Not every taxpayer is required to file an annual federal income tax return. The IRS only requires a tax return when the income you earn during the year exceeds the standard deduction for your filing status plus one exemption amount if another taxpayer doesn’t claim you as a dependent. If your income does not exceed this threshold, then no federal tax is due.
Your filing status is the most important factor in determining whether you are required to file an income tax return. The allowable standard deduction amount for single, married and head of household filers is different. For example, a single taxpayer in 2010 can claim a standard deduction of $5,700 plus an exemption of $3,650. This means a single taxpayer only needs to file if his income exceeds the sum of these two, which is $9,350. However, because the standard deduction for a head of household taxpayer is greater, he only needs to file a tax return when he earns more than $12,050. This means that the first $12,050 a head of household filer earns is entirely tax-free.
You may find it beneficial to file a tax return to claim a refund even when the IRS does not require you to do so. This commonly occurs when you earn income during the year that is subject to federal income tax withholding, but don’t owe any tax because your annual income doesn’t exceed the sum of your exemption and standard deduction. Therefore, you are entitled to a refund for all amounts withheld from your earnings. However, the only way you can request a tax refund from the IRS is by submitting an income tax return reporting an amount due to you. Otherwise, the IRS will not figure this out for you and automatically send you a refund.
Since taxpayers who are the dependents of another taxpayer are unable to claim any exemption, the income threshold requiring the filing of a tax return is lower. For example, a dependent child who earns income during the year must file a return when it exceeds the standard deduction amount for a single taxpayer. In 2010, this is equal to $5,700. However, if that same dependent child has unearned income, such as interest and dividends, then as of 2010, he must file a tax return if the total exceeds just $950.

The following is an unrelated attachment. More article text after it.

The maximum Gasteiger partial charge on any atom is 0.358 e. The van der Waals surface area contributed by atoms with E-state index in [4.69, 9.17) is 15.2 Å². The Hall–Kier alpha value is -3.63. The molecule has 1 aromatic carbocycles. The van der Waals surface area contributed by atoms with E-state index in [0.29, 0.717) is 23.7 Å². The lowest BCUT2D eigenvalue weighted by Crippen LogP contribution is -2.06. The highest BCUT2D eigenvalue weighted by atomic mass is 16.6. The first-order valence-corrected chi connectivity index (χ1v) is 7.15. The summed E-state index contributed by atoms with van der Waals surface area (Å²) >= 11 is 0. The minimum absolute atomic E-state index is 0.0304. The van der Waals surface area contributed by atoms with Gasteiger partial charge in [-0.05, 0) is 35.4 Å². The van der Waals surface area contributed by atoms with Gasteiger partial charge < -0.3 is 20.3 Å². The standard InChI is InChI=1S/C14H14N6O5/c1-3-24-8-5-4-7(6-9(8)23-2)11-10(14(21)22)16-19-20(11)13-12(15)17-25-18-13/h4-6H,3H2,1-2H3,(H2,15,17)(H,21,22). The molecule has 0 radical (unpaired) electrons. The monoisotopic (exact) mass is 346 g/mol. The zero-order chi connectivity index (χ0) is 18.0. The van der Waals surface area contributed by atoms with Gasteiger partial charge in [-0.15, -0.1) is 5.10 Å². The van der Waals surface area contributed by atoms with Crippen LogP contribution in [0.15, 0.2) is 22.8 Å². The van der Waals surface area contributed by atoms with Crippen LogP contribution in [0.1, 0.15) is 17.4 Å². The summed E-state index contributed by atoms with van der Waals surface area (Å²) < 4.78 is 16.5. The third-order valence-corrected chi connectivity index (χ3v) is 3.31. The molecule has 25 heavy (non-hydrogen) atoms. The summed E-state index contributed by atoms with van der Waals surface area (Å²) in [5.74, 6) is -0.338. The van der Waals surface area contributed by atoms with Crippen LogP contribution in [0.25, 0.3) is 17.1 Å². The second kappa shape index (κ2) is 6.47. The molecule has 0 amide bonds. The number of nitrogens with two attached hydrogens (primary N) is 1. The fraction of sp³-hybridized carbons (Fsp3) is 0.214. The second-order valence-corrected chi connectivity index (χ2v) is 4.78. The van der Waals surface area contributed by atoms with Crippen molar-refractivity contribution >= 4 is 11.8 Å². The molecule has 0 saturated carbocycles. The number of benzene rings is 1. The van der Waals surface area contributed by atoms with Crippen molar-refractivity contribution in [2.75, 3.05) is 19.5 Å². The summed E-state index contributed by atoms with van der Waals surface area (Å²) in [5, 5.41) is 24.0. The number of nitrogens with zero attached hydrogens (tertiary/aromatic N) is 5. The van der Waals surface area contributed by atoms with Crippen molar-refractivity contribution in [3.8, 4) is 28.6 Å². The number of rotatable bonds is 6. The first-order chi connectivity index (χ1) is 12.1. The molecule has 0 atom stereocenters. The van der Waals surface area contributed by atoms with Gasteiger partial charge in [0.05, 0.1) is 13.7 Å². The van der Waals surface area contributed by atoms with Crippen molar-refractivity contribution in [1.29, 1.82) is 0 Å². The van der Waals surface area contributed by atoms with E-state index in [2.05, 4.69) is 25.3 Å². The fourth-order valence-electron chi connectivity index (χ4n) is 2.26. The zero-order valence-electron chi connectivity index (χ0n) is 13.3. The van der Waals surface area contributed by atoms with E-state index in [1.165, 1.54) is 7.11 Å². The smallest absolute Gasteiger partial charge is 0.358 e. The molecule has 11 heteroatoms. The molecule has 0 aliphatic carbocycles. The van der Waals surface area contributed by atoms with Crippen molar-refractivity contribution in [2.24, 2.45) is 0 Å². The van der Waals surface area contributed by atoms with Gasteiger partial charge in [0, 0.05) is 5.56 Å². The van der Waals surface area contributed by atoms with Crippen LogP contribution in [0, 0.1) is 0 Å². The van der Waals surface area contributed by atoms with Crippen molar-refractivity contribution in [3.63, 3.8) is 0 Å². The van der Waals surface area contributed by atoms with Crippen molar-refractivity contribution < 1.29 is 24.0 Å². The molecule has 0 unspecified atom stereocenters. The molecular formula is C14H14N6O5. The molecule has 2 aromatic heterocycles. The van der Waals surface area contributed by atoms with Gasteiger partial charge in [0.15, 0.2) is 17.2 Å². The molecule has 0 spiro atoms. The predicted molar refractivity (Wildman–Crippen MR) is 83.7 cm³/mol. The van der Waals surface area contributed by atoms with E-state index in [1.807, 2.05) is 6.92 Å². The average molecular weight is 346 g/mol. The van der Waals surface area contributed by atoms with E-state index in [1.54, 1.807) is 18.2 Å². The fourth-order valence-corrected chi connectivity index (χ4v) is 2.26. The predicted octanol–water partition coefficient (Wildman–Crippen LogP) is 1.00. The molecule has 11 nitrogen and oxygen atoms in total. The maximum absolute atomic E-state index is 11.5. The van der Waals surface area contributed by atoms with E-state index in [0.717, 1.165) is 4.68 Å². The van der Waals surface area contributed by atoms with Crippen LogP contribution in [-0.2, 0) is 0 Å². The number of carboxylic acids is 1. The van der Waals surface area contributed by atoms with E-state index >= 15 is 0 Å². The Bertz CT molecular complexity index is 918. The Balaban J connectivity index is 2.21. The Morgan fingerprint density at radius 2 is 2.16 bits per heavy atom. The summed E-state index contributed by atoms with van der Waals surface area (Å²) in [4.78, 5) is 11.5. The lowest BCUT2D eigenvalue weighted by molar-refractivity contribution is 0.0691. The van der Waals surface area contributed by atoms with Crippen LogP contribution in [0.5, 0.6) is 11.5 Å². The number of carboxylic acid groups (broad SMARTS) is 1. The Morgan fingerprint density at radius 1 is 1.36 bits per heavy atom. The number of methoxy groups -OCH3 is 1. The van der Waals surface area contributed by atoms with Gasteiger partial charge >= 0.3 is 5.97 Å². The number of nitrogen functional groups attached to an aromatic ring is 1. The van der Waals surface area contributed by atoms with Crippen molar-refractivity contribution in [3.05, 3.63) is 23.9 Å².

If you are one of the many Americans who live and work abroad, then you may be able to exclude a significant portion of your foreign earned income and housing payments from federal income tax in addition to your standard deduction and exemption. However, your requirement to file a tax return is the same as any other American taxpayer's in that a return must be filed when your income exceeds the sum of your standard deduction and exemption. Even if you know that no tax is due, your exclusions are only valid if you file a tax return.
- IRS.gov: Publication 501 - Exemptions, Standard Deduction, and Filing Information
- IRS.gov: Publication 556 - Examination of Returns, Appeal Rights, and Claims for Refund
- IRS.gov: Publication 929 - Tax Rules for Children and Dependents
- IRS.gov: Publication 54 – Tax Guide for U.S. Citizens and Resident Aliens Abroad